Role of endogenous nitric oxide in regulating antropyloroduodenal motility in humans

Kuiken, Sjoerd D.; Tytgat, Guido N.J.; Boeckxstaens, Guy E.E.
July 2002
American Journal of Gastroenterology;Jul2002, Vol. 97 Issue 7, p1661
Academic Journal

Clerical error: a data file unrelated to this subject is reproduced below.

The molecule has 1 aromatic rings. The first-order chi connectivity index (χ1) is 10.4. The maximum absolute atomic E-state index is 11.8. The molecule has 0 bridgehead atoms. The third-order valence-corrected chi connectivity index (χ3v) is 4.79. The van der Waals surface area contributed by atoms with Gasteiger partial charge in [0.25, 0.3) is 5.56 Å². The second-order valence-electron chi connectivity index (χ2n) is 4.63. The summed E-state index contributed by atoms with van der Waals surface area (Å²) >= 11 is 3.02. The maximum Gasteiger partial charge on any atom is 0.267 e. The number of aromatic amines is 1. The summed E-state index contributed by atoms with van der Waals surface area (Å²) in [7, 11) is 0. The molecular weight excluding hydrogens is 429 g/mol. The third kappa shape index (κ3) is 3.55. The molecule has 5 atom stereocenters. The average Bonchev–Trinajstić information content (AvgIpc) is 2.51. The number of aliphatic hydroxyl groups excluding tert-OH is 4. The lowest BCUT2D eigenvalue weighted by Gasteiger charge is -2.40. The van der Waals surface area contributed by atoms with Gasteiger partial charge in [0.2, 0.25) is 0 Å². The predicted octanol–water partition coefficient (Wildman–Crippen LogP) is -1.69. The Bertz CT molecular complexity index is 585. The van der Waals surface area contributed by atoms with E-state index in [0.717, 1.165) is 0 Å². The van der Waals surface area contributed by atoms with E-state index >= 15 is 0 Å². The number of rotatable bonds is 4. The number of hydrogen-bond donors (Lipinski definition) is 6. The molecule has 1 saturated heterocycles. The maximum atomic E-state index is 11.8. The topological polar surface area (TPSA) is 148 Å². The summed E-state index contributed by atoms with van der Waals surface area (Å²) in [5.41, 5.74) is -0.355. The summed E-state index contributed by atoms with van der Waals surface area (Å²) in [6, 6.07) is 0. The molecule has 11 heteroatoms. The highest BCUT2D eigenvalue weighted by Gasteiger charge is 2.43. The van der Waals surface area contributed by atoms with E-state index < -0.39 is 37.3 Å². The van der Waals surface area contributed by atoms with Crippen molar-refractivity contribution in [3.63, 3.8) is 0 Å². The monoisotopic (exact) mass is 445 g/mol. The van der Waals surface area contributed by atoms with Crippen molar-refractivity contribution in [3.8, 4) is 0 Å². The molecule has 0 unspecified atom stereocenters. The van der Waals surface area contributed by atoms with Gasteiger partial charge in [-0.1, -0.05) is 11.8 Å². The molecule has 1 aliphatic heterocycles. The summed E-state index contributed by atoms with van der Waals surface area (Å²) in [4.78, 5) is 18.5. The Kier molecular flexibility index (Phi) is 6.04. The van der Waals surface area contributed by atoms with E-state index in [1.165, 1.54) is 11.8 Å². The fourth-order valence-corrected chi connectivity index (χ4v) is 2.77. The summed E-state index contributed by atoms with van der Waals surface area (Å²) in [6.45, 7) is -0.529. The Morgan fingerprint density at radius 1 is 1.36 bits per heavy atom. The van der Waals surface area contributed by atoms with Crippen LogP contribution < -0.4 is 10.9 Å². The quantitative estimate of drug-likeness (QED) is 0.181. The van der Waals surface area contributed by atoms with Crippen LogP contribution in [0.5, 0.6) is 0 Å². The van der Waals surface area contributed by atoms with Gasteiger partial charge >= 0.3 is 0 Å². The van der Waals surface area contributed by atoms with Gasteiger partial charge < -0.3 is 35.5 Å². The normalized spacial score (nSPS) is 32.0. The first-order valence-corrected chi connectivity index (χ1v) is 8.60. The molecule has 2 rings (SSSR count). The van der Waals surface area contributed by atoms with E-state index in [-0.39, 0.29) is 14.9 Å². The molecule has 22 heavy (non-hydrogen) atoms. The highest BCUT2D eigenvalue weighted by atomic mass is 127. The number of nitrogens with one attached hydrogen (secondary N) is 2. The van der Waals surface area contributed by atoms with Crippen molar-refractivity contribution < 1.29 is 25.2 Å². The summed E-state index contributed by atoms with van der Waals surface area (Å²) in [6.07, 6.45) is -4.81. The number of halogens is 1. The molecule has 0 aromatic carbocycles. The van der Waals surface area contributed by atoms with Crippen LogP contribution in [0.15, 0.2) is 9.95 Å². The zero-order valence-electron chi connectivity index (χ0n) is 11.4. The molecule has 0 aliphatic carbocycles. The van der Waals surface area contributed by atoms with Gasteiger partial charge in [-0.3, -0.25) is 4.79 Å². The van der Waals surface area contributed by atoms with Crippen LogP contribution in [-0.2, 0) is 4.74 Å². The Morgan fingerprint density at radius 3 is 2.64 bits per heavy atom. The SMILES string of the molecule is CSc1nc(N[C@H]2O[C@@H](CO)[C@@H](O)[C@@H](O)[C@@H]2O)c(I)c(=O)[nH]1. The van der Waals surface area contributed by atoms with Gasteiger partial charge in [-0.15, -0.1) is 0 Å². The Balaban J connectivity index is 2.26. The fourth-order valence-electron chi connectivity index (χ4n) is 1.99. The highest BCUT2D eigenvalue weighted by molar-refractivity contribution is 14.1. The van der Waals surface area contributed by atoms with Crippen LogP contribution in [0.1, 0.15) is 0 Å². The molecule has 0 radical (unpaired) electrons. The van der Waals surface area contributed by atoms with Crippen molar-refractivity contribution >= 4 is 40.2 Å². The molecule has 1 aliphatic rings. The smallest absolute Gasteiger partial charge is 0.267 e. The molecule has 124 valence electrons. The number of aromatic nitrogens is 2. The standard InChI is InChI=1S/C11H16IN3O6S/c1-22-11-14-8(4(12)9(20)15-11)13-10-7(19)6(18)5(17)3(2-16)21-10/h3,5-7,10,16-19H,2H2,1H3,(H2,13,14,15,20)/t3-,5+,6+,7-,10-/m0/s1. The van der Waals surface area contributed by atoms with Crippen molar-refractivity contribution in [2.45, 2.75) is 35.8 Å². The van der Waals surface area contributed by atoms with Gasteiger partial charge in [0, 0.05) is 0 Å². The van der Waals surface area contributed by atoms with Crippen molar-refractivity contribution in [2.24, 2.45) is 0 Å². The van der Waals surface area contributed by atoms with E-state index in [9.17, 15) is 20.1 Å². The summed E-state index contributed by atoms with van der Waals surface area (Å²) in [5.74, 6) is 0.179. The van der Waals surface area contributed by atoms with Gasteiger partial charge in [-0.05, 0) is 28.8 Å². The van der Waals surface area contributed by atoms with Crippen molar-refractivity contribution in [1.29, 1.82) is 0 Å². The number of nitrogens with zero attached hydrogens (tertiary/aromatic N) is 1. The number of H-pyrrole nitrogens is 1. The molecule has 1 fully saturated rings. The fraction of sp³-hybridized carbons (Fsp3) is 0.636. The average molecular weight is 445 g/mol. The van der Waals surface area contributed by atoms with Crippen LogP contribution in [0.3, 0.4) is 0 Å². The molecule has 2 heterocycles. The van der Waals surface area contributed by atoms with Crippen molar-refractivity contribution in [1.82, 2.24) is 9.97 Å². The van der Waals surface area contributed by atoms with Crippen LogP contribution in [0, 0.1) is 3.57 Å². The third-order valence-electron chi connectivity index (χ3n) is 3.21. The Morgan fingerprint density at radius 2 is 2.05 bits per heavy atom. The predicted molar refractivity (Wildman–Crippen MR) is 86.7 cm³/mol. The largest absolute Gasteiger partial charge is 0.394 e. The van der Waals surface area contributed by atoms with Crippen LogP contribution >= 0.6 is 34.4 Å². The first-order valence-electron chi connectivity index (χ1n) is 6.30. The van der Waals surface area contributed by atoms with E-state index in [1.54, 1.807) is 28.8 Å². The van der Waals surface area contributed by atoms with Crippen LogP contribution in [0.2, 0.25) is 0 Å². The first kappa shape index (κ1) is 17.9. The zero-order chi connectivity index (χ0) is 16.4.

OBJECTIVES:Previously we demonstrated the involvement of nitric oxide (NO) in the regulation of interdigestive small intestinal motility in humans. The role of NO in postprandial motility remains to be studied. Therefore, we investigated the effect of the NO synthase inhibitor NG-monomethyl-l-arginine (L-NMMA) on antral, pyloric, and small intestinal postprandial motility in healthy volunteers.METHODS:Ten healthy male volunteers (ages 19–29 yr) underwent stationary antropyloroduodenal manometry recording during administration of a placebo or a high dose of L-NMMA (12 mg/kg within 5 min, followed by a maintenance infusion of 6.7 mg/kg/h i.v.) in a double blind, randomized order. Motility was recorded before and after ingestion of a 300-kcal liquid meal.RESULTS:Two and a half minutes (±0.4 min) after infusion of L-NMMA, rapidly propagated phase III-like activity was observed in the proximal duodenum in every subject. Mean propagation velocity was 26 ± 5 cm/min. The duration of the phase III-like activity increased proximally (9.2 ± 1.6 min) to distally (12 ± 1.5 min), whereas the frequencies of contractions were similar in all manometric channels (10.8 ± 0.3/min). Postprandial duodenal motility was disrupted by phase III-like activity in four of 10 subjects (15–58 min after the meal) during L-NMMA infusion, but not during placebo. Antral or pyloric motility and basal pyloric tone were not significantly altered by L-NMMA, relative to the placebo.CONCLUSIONS:We showed that inhibition of NO biosynthesis triggers the onset of a rapidly propagating phase III and shortens the postprandial period, indicating that NO is involved in the modulation of fasting and postprandial small intestinal motility in humans.


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